Ireland when they play at home Sing two anthems the Gaelic national anthem Amhrán na bhFiann (the soldiers song) and the IRFU issued Irelands call this gives respect to the Irish republic and to all of Ireland. In a similar way when Ireland have played tests in Belfast in the past they have sung God Save the Queen and Ireland's call to give to respect Northern Ireland.

I feel England could follow Ireland by continuing to sing God Save the Queen at home games and then following in by a fierier anthem like Jerusalem which they could also use on the road.

Do YOU want to write for GiveMeSport? Get started today by signing-up and submitting an article HERE:

Rugby Union
England Rugby
IRB Rugby World Cup

Article Comments

Read more

Report author of article

Please let us know if you believe this article is in violation of our editorial policy, please only report articles for one of the following reasons.

Report author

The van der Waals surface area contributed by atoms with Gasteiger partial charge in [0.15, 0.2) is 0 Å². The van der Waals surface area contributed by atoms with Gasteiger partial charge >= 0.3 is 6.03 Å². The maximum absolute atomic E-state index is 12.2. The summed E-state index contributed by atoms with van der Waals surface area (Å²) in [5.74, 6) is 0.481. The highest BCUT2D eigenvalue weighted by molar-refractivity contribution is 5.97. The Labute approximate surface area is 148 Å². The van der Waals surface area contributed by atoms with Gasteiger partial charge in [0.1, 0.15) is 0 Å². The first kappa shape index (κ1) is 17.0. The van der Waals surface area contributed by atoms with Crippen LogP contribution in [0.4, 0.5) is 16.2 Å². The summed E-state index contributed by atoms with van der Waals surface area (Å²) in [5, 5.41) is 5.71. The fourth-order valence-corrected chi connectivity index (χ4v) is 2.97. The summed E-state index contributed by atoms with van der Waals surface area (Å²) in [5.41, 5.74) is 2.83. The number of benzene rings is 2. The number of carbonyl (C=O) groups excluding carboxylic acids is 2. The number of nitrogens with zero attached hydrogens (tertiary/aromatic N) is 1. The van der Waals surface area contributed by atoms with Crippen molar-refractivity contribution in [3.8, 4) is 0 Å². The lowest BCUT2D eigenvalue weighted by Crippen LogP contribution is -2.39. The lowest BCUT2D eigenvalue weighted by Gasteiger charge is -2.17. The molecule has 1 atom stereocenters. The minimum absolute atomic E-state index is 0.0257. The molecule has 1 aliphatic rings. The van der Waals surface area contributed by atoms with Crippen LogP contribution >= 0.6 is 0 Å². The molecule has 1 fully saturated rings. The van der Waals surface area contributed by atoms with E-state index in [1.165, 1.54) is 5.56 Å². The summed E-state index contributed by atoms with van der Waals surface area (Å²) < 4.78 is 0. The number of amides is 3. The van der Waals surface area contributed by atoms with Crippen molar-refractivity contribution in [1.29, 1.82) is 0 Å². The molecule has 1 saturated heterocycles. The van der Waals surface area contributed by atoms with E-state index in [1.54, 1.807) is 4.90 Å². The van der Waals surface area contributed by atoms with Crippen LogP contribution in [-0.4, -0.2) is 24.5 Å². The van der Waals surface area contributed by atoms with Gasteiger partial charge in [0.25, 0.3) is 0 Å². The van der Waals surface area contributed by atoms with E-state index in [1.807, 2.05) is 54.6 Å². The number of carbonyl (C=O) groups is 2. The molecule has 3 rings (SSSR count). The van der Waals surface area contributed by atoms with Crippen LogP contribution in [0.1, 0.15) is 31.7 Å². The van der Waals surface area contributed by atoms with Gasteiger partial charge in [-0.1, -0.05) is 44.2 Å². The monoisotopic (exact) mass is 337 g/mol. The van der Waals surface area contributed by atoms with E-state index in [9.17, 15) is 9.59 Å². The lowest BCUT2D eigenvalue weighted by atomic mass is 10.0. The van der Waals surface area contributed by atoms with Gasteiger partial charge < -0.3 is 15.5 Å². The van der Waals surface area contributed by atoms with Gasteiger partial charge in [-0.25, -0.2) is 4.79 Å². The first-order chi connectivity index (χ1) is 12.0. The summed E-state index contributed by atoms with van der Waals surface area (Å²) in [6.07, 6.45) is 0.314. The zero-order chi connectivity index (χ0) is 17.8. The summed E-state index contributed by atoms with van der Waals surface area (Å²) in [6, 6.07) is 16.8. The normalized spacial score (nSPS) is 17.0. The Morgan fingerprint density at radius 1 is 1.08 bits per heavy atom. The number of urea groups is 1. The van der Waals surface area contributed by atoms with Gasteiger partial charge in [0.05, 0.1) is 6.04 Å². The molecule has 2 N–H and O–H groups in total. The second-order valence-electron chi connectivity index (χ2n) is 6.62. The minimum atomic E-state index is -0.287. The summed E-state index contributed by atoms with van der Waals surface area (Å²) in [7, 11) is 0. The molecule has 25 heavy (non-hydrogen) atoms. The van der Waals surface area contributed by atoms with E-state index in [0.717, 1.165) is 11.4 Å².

This article has been written by a member of the GiveMeSport Writing Academy and does not represent the views of or SportsNewMedia. The views and opinions expressed are solely that of the author credited at the top of this article. and SportsNewMedia do not take any responsibility for the content of its contributors.

Want more content like this?

Like our GiveMeSport Facebook Page and you will get this directly to you.

Already Subscribed to Facebook, don't ask me again

Follow GiveMeSport on Twitter and you will get this directly to you.

Already Following, don't ask me again

Like our GiveMeSport - Rugby Union Page and you will get this directly to you.

Already Subscribed to G+, don't ask me again